Reclaiming what the busy-thief stole

by Kristin on October 29, 2010

in Love, family & community

Photo by chriskoning_gr

The typical American family is too busy—that’s nothing new. In fact, we’ve pretty much absorbed busyness into our psyches.

I’ve always assumed we accept this busy pace because we’re not sure how to fix it. We examine the problem, but it feels impossible to change, so we carry on. (After all, there isn’t time to fully ponder these things.)

But it just occurred to me that maybe we’re approaching the problem from the wrong angle. Maybe the real issue is that we don’t have a clear vision of what we’re missing in our too-busy lives. It’s not that we’re incapable of making changes, we just aren’t convinced that those changes will be worth it. We’ve lost track of the beauty of a less-busy life, to the extent that we’ve stopped longing for those things that never materialize in the midst of a frantic pace.

Here are a few things I know my family misses out on when we get too busy. Perhaps naming them and remembering why they’re important will stir up a new determination to reclaim them.

Good food

This is an important one in our family—that we eat well and eat together. It takes time to plan a high quality, delicious meal, to shop for the ingredients, and to prepare it. Of course, when we get really busy, people still manage to eat. Sometimes they even manage to eat a moderately well. But even then, what’s lost is the incentive to sit down as a family and eat together, talking about the day and nurturing our hearts and minds as we nurture our bodies.

True conversation

In our family of five, communication is vital to making sure the household runs smoothly. It’s not that we stop talking to each other when we’re busy, it’s that we stop talking about things like feelings, hopes and ideas. When we’re busy, all of our talk is business: “Did you pay that bill? Should we make dinner plans for Friday or Saturday? When are your cross country meets this week?” During less busy weeks, we can get that necessary business out of the way and still have time to talk about other things—what we’re reading, something we heard on the news, a frustrating interaction we had, or an idea or project we’d like to pursue.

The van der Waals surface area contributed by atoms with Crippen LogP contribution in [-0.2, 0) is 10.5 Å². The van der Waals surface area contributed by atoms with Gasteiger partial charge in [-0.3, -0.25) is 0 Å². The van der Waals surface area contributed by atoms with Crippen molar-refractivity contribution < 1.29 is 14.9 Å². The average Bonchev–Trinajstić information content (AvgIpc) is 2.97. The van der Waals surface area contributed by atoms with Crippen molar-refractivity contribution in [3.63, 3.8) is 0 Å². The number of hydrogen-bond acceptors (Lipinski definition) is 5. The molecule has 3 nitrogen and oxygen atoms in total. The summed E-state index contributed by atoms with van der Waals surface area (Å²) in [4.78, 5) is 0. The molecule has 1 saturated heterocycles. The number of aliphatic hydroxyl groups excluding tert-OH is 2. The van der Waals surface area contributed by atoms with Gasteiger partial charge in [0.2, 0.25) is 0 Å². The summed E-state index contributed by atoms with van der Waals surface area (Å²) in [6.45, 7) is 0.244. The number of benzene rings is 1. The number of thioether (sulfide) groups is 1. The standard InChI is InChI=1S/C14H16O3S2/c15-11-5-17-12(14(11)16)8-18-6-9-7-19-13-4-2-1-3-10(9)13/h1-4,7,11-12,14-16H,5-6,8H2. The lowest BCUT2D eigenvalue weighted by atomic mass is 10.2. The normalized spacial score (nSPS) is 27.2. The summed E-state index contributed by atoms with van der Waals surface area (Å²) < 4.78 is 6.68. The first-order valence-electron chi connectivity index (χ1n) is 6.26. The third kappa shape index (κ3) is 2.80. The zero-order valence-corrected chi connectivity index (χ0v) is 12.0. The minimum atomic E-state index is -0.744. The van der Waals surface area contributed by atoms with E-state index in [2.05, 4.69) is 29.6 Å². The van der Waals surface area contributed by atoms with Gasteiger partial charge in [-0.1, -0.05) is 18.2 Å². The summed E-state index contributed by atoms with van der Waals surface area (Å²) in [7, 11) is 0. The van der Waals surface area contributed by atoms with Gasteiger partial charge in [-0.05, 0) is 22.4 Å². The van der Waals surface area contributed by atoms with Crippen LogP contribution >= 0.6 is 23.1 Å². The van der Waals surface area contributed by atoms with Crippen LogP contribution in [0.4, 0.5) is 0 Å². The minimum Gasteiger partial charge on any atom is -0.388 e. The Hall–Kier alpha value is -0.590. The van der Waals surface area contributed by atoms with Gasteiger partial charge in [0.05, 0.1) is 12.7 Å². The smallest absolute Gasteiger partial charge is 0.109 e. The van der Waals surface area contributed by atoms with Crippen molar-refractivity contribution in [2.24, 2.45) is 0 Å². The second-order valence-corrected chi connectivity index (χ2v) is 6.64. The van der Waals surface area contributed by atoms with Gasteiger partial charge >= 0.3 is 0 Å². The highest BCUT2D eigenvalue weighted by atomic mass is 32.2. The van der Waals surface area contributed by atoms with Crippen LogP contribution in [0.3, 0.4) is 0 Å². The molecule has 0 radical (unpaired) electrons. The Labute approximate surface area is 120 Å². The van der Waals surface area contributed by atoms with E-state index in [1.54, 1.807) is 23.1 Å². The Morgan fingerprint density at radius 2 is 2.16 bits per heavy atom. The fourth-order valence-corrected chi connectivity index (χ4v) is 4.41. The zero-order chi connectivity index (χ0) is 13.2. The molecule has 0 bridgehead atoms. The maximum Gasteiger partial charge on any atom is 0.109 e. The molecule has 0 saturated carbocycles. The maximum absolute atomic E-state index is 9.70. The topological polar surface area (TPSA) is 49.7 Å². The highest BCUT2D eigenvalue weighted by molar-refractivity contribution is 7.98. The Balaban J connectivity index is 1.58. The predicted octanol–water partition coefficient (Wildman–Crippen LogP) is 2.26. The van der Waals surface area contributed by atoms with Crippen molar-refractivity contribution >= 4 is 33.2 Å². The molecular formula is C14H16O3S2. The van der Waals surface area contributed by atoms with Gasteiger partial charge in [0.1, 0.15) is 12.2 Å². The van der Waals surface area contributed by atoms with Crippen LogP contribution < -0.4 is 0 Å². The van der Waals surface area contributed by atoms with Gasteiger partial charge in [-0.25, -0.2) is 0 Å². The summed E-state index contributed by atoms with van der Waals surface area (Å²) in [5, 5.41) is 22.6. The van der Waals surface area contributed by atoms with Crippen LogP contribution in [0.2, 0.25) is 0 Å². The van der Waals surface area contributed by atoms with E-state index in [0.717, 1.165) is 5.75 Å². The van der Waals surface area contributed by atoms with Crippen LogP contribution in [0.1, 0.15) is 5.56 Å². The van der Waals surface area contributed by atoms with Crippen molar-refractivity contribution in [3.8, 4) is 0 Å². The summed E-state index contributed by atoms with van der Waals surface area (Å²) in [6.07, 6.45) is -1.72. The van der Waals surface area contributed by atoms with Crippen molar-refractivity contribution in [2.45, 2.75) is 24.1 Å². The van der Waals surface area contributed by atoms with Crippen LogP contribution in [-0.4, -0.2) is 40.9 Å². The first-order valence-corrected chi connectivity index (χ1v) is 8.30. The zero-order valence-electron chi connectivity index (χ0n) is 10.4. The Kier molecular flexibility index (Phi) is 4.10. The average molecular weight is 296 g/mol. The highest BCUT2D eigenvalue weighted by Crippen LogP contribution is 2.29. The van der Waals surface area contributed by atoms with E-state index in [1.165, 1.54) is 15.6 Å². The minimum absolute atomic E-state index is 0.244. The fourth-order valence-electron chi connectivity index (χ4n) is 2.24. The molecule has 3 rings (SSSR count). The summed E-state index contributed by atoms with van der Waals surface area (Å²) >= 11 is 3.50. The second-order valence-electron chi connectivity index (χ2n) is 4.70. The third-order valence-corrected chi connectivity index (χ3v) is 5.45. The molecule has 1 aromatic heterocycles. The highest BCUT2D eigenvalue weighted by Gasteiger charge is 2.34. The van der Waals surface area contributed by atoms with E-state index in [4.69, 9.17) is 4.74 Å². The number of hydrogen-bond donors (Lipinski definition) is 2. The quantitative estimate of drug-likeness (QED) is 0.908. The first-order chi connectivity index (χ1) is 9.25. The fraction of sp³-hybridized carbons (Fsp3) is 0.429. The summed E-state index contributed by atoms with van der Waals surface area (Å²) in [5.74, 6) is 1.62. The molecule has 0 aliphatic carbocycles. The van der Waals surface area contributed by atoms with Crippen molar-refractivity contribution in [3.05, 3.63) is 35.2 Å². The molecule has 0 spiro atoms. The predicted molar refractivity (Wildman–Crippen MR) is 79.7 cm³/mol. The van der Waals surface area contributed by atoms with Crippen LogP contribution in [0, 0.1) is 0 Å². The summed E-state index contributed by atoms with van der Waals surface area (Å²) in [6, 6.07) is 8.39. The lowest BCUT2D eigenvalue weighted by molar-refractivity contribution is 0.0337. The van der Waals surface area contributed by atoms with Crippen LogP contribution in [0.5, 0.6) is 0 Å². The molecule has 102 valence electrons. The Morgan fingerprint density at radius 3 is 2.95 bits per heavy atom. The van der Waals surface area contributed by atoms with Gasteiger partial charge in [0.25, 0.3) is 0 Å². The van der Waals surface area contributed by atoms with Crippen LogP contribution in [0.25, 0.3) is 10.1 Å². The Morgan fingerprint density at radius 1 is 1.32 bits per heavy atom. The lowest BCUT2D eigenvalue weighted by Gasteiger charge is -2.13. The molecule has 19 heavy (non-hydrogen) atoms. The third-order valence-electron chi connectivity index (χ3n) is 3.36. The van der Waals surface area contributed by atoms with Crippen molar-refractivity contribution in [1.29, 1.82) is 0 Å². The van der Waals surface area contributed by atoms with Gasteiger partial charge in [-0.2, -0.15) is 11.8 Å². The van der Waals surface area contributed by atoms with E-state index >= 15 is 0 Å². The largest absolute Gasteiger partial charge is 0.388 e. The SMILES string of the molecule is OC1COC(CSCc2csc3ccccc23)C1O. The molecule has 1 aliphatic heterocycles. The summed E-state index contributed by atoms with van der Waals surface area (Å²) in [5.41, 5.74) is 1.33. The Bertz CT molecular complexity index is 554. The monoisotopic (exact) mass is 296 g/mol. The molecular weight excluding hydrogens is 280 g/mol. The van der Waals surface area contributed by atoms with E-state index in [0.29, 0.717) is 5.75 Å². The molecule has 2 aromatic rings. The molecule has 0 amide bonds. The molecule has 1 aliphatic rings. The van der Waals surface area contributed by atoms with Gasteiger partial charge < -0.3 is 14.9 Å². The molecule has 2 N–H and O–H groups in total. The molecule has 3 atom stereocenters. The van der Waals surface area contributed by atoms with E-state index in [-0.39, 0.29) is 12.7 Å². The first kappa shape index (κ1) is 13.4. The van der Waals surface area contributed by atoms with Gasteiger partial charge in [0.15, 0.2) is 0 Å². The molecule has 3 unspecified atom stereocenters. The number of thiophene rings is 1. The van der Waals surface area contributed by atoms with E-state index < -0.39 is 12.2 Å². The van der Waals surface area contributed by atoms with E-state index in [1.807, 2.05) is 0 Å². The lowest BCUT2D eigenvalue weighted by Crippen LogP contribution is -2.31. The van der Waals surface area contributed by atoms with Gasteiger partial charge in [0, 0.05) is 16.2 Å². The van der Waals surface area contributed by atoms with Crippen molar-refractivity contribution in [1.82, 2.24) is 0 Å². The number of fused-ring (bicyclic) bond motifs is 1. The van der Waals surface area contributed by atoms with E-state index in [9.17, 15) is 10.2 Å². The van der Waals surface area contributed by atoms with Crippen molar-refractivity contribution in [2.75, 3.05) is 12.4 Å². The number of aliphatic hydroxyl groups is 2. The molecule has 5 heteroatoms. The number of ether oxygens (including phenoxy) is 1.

Communal pastimes

During busy times, we’re all running in opposite directions. Even when we’re home, we’re focused on individual pursuits, just trying to stay on top of life. When we’re less busy, though, the homework and dishes and instrument practicing all get done with time to spare, and we’re able to do something together—play a game, make cookies, or take a bike ride.

Spontaneity

Keeping a schedule is important, but it’s easy to fall into the habit of seeing every empty slot as one waiting to be filled. When we’re too busy, filling those slots becomes a necessity. We need to claim every spare moment if we’re going to fulfill our commitments and responsibilities. But empty, unplanned blocks of time are beautiful things in and of themselves. They allow us to extend a last-minute dinner invitation, to take advantage of a beautiful evening by heading to a park, to take a nap or or to work in the yard—not because we have to, but because we want to. Unplanned blocks of time also allow for something else that’s beautiful and far too rare: Peace and quiet.

What about you? What valuable things do you sacrifice when your life gets too busy? Are they worth fighting for?

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  • http://thealchemistblog.wordpress.com Genevieve

    First commenter!

  • http://thealchemistblog.wordpress.com Genevieve

    ‘Kay, now that I’ve claimed that spot, I can actually comment…

    Awesome post. I totally agree. I read once that “People pretty much do what they want.” It’s true. He hasn’t moved in with you ’cause he doesn’t wanna. She doesn’t come to your parties ’cause she doesn’t feel like it. He doesn’t listen because he doesn’t want to hear the truth. And so on.

    There’s no one holding a gun to our heads to keep us from doing the necessary re-prioritizing. We just don’t want it badly enough yet. What’s scary is realizing that we might not prioritize the things we really want over the things we think we have to do. First step: listing out what those things are that we’re missing, like you have.

    Happy Halloween! Happy Friday! I haven’t been drinking!

  • Dan J

    I do what I can to keep life from getting too busy.